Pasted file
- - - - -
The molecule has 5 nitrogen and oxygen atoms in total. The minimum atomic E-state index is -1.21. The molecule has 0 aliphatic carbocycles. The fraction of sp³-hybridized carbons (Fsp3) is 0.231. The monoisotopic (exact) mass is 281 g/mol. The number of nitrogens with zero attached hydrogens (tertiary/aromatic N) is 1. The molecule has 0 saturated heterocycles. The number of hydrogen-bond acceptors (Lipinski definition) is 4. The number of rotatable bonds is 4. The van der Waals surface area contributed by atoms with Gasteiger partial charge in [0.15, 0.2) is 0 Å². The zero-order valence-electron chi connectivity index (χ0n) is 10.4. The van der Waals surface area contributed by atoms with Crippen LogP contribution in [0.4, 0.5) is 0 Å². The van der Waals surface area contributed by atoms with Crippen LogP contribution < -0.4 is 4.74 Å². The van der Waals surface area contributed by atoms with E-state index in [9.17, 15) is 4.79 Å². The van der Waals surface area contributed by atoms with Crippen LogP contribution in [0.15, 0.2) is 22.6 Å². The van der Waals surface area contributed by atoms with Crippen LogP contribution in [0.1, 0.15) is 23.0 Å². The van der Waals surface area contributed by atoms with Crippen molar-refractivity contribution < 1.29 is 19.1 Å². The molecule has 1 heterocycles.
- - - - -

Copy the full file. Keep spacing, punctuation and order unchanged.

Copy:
The molecule has 5 nitrogen and oxygen atoms in total. The minimum atomic E-state index is -1.21. The molecule has 0 aliphatic carbocycles. The fraction of sp³-hybridized carbons (Fsp3) is 0.231. The monoisotopic (exact) mass is 281 g/mol. The number of nitrogens with zero attached hydrogens (tertiary/aromatic N) is 1. The molecule has 0 saturated heterocycles. The number of hydrogen-bond acceptors (Lipinski definition) is 4. The number of rotatable bonds is 4. The van der Waals surface area contributed by atoms with Gasteiger partial charge in [0.15, 0.2) is 0 Å². The zero-order valence-electron chi connectivity index (χ0n) is 10.4. The van der Waals surface area contributed by atoms with Crippen LogP contribution in [0.4, 0.5) is 0 Å². The van der Waals surface area contributed by atoms with Crippen LogP contribution < -0.4 is 4.74 Å². The van der Waals surface area contributed by atoms with E-state index in [9.17, 15) is 4.79 Å². The van der Waals surface area contributed by atoms with Crippen LogP contribution in [0.15, 0.2) is 22.6 Å². The van der Waals surface area contributed by atoms with Crippen LogP contribution in [0.1, 0.15) is 23.0 Å². The van der Waals surface area contributed by atoms with Crippen molar-refractivity contribution < 1.29 is 19.1 Å². The molecule has 1 heterocycles.